In the annals of history, “SN8” may be a moniker many space fans look back fondly on.
Next week, Elon Musk says his SpaceX company will attempt to fly its prototype Starship rocket – designed to one day take people to Mars – to its highest altitude yet.
Dubbed SN8, or serial number 8, this will also be the first flight of a Starship prototype with the nose cone attached on top, giving it a more finished look.
The launch will take place from Boca Chica in Texas, the location for SpaceX’s development and testing of its Starship vehicle.
Previously, it has flown more primitive Starship prototypes without a nose cone on short hops, up to 150 meters into the air, before bringing them back to a landing on the ground.
The flight of SN8, however, will be a whole different beast.
So far, Starship prototypes have flown with just one of the company’s innovative Raptor engines on board. SN8, meanwhile, will be the first to fly with three.
It will aim to reach a height of 15 kilometers before it flips around and descends belly first, simulating what a future return from orbit might look like.
“Goals are to test 3 engine ascent, body flaps, transition from main to header tanks & landing flip,” Musk wrote on Twitter earlier this week, following a successful static fire test of the rocket.
However, the landing of the vehicle is not guaranteed. “Lot of things need to go right, so maybe 1/3 chance,” Musk added in a later tweet. “But that’s why we have SN9 and SN10.”
SpaceX, which launched humans for NASA for a second time earlier this month, has made no secret that its rapid iterations of Starship, built quickly and in escalating complexity, each have a considerable degree of failure on each test.
Indeed, several Starship prototypes have experienced failures. SN3 collapsed under pressure testing in April 2020, SN4 exploded back in May 2020 following its own static fire test, and even SN8 has experienced issues.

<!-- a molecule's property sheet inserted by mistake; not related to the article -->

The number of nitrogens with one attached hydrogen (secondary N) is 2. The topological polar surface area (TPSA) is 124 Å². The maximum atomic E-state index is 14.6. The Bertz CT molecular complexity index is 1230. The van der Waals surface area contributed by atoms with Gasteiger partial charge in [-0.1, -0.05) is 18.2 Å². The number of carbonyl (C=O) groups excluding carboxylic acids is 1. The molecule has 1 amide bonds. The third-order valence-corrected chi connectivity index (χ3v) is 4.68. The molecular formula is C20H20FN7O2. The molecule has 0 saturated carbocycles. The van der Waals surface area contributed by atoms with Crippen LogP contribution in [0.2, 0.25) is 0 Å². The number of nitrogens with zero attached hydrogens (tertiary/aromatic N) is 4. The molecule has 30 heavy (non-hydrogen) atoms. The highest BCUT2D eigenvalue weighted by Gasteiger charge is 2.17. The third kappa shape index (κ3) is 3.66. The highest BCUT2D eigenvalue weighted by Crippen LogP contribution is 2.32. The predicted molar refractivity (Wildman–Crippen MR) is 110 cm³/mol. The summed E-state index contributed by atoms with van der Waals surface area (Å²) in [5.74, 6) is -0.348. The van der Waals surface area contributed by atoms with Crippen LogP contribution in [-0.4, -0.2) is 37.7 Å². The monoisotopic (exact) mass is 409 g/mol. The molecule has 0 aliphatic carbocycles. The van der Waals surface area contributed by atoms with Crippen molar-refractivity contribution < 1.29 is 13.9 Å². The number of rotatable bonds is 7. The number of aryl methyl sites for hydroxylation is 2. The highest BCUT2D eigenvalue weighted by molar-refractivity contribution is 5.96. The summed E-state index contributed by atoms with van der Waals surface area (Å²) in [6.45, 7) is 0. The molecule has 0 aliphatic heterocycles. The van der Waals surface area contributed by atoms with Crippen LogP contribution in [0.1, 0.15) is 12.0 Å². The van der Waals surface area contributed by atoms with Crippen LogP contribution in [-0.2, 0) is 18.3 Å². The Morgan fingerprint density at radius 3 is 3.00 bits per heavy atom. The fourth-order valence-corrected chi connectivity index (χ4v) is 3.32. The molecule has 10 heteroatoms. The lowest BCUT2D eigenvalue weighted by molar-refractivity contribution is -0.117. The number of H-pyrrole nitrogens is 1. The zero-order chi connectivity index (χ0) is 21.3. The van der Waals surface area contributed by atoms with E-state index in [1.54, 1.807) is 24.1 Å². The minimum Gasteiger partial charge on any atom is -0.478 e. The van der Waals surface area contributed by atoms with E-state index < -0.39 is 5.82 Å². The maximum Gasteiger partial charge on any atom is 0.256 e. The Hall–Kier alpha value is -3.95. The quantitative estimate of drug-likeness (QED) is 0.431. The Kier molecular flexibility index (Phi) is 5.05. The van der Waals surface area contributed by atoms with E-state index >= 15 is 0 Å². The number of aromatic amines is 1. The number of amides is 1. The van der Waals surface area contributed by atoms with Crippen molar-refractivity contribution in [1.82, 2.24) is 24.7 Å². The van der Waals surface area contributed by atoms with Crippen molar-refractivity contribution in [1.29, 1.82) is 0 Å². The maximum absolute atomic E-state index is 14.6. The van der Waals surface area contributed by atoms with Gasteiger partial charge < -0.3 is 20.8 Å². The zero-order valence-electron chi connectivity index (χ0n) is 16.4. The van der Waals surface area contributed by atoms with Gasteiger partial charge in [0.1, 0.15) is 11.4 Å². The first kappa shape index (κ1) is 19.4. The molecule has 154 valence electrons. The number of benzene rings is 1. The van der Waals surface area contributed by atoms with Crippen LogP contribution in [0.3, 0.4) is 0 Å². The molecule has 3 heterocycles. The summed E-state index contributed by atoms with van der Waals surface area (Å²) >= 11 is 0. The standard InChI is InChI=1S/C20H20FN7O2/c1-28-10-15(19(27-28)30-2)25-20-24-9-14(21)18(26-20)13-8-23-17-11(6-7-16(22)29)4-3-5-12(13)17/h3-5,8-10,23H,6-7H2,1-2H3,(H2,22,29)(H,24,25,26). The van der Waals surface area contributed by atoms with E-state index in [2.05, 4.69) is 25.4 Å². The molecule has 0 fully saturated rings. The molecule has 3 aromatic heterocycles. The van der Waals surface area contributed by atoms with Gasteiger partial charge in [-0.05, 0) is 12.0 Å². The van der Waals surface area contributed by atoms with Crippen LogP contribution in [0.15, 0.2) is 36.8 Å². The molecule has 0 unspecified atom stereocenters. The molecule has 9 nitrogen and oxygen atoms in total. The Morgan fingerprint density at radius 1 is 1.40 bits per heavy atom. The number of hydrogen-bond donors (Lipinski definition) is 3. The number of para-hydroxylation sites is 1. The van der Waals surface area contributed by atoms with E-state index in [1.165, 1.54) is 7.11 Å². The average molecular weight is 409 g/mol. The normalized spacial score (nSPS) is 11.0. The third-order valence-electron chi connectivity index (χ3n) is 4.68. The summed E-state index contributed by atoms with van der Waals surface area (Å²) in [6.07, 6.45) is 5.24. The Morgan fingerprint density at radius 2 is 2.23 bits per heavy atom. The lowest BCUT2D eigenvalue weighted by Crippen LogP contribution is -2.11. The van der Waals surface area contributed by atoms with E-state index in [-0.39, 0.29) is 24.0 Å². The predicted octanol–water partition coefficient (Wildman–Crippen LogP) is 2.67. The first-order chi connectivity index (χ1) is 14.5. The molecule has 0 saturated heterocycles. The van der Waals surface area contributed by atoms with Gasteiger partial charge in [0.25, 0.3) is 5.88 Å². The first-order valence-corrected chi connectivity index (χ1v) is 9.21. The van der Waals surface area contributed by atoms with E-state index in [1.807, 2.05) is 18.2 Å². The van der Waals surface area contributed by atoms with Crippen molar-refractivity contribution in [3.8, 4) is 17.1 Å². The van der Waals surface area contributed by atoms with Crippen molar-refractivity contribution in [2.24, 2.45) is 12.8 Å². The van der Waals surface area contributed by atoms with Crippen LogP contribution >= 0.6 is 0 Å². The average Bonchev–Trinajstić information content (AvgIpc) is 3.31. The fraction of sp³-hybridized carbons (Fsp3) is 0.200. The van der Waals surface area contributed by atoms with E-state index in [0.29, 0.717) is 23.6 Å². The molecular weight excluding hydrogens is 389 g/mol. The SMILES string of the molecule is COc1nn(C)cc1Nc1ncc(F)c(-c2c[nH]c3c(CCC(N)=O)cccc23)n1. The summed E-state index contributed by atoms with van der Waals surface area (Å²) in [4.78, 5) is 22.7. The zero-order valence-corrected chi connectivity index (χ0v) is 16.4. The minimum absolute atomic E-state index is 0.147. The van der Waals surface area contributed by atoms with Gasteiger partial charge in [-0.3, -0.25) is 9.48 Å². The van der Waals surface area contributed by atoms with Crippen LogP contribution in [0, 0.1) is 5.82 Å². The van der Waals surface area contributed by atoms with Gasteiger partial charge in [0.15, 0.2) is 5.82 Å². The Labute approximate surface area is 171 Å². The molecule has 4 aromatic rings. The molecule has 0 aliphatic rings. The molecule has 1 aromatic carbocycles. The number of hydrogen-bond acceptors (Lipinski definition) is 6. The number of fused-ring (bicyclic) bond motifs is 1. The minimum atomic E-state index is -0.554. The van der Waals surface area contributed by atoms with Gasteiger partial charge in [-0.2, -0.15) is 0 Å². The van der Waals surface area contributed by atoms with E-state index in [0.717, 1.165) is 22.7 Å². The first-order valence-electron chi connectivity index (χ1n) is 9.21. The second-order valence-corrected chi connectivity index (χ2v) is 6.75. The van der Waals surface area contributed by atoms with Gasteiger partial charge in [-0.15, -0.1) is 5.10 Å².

But the company hopes that developing prototypes quickly will be the best way to make this ambitious rocket a reality.
Starship, which will launch on top of a single reusable booster known as Super Heavy, would be the most powerful rocket in history, towering 70 meters high.
SpaceX wants to use it first to more easily launch its controversial Starlink mega constellation. While the company’s existing Falcon 9 rocket can launch 60 Starlink satellites per flight, Starship could launch hundreds.
Ultimately, however, the goal is to use Starship and Super Heavy to send humans to Mars, and potentially other destinations in the Solar System too.
The company is a long way from realising that goal. But if it can prove that a full-scale Starship vehicle can fly and return to Earth as intended, it will take a major step towards it.
Eventually, perhaps next year, the company hopes to reach orbit for the first time with a subsequent Starship prototype.
But first, we’ll see Starship fly to 15 kilometers, flip around, and descend belly-first back to Earth. Whether that’s SN8 next week, or SN9 or SN10 at a later date, it’ll certainly be a sight to behold.